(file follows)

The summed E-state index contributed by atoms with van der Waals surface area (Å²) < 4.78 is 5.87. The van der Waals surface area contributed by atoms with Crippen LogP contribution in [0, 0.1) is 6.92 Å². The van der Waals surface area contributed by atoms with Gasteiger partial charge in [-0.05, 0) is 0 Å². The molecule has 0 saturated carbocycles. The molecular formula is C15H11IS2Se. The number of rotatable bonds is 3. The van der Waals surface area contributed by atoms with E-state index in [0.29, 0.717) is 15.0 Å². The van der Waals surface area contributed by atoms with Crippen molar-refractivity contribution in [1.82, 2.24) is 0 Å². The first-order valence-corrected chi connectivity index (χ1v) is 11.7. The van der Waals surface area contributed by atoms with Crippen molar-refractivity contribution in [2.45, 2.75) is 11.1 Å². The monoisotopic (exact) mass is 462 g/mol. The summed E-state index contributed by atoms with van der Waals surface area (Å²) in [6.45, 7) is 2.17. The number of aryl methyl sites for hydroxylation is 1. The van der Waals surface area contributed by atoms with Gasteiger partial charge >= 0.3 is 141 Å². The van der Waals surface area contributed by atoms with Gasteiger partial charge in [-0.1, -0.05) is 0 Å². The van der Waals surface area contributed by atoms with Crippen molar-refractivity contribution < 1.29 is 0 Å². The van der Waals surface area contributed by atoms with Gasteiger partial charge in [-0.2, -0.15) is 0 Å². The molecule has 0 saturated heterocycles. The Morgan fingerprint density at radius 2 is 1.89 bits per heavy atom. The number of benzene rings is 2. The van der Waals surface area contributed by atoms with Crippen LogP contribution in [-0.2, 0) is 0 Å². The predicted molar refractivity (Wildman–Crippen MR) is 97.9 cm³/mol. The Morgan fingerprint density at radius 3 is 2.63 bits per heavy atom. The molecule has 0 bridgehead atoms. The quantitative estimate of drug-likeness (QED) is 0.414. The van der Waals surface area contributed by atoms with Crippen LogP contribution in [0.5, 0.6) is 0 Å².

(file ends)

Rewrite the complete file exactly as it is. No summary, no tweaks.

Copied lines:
The summed E-state index contributed by atoms with van der Waals surface area (Å²) < 4.78 is 5.87. The van der Waals surface area contributed by atoms with Crippen LogP contribution in [0, 0.1) is 6.92 Å². The van der Waals surface area contributed by atoms with Gasteiger partial charge in [-0.05, 0) is 0 Å². The molecule has 0 saturated carbocycles. The molecular formula is C15H11IS2Se. The number of rotatable bonds is 3. The van der Waals surface area contributed by atoms with E-state index in [0.29, 0.717) is 15.0 Å². The van der Waals surface area contributed by atoms with Crippen molar-refractivity contribution in [1.82, 2.24) is 0 Å². The first-order valence-corrected chi connectivity index (χ1v) is 11.7. The van der Waals surface area contributed by atoms with Crippen molar-refractivity contribution in [2.45, 2.75) is 11.1 Å². The monoisotopic (exact) mass is 462 g/mol. The summed E-state index contributed by atoms with van der Waals surface area (Å²) in [6.45, 7) is 2.17. The number of aryl methyl sites for hydroxylation is 1. The van der Waals surface area contributed by atoms with Gasteiger partial charge >= 0.3 is 141 Å². The van der Waals surface area contributed by atoms with Gasteiger partial charge in [-0.1, -0.05) is 0 Å². The van der Waals surface area contributed by atoms with Crippen molar-refractivity contribution < 1.29 is 0 Å². The van der Waals surface area contributed by atoms with Gasteiger partial charge in [-0.2, -0.15) is 0 Å². The molecule has 0 saturated heterocycles. The Morgan fingerprint density at radius 2 is 1.89 bits per heavy atom. The number of benzene rings is 2. The van der Waals surface area contributed by atoms with Crippen LogP contribution in [-0.2, 0) is 0 Å². The predicted molar refractivity (Wildman–Crippen MR) is 97.9 cm³/mol. The Morgan fingerprint density at radius 3 is 2.63 bits per heavy atom. The molecule has 0 bridgehead atoms. The quantitative estimate of drug-likeness (QED) is 0.414. The van der Waals surface area contributed by atoms with Crippen LogP contribution in [0.5, 0.6) is 0 Å².